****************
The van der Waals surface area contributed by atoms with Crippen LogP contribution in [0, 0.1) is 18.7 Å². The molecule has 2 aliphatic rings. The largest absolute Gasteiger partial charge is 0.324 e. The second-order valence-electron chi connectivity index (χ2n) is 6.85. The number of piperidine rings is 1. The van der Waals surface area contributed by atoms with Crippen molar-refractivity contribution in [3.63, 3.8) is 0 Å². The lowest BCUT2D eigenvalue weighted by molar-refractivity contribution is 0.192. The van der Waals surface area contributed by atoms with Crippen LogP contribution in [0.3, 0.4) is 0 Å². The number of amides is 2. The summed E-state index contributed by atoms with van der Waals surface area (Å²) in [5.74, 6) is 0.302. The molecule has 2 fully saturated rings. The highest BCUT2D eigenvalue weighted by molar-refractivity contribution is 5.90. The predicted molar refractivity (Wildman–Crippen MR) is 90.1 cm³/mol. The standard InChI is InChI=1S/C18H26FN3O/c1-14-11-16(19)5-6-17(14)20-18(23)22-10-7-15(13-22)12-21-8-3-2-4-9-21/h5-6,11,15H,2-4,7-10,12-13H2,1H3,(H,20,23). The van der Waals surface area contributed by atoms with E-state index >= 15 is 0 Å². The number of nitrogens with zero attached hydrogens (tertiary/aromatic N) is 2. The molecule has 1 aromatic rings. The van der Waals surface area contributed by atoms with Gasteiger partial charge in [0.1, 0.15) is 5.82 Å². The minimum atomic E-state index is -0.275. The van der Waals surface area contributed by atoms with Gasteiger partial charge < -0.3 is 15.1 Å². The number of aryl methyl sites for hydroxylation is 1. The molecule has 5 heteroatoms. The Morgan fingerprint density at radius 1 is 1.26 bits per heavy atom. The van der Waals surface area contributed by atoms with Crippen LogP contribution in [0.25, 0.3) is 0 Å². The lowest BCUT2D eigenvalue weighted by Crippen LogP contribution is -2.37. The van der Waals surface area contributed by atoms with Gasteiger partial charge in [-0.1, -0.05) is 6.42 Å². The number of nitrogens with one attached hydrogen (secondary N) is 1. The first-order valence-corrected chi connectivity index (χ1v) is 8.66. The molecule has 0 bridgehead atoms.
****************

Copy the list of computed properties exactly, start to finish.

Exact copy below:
The van der Waals surface area contributed by atoms with Crippen LogP contribution in [0, 0.1) is 18.7 Å². The molecule has 2 aliphatic rings. The largest absolute Gasteiger partial charge is 0.324 e. The second-order valence-electron chi connectivity index (χ2n) is 6.85. The number of piperidine rings is 1. The van der Waals surface area contributed by atoms with Crippen molar-refractivity contribution in [3.63, 3.8) is 0 Å². The lowest BCUT2D eigenvalue weighted by molar-refractivity contribution is 0.192. The van der Waals surface area contributed by atoms with Crippen LogP contribution in [0.3, 0.4) is 0 Å². The number of amides is 2. The summed E-state index contributed by atoms with van der Waals surface area (Å²) in [5.74, 6) is 0.302. The molecule has 2 fully saturated rings. The highest BCUT2D eigenvalue weighted by molar-refractivity contribution is 5.90. The predicted molar refractivity (Wildman–Crippen MR) is 90.1 cm³/mol. The standard InChI is InChI=1S/C18H26FN3O/c1-14-11-16(19)5-6-17(14)20-18(23)22-10-7-15(13-22)12-21-8-3-2-4-9-21/h5-6,11,15H,2-4,7-10,12-13H2,1H3,(H,20,23). The van der Waals surface area contributed by atoms with E-state index >= 15 is 0 Å². The number of nitrogens with zero attached hydrogens (tertiary/aromatic N) is 2. The molecule has 1 aromatic rings. The van der Waals surface area contributed by atoms with Gasteiger partial charge in [0.1, 0.15) is 5.82 Å². The minimum atomic E-state index is -0.275. The van der Waals surface area contributed by atoms with Gasteiger partial charge < -0.3 is 15.1 Å². The number of aryl methyl sites for hydroxylation is 1. The molecule has 5 heteroatoms. The Morgan fingerprint density at radius 1 is 1.26 bits per heavy atom. The van der Waals surface area contributed by atoms with Crippen LogP contribution in [0.25, 0.3) is 0 Å². The lowest BCUT2D eigenvalue weighted by Crippen LogP contribution is -2.37. The van der Waals surface area contributed by atoms with Gasteiger partial charge in [-0.1, -0.05) is 6.42 Å². The number of nitrogens with one attached hydrogen (secondary N) is 1. The first-order valence-corrected chi connectivity index (χ1v) is 8.66. The molecule has 0 bridgehead atoms.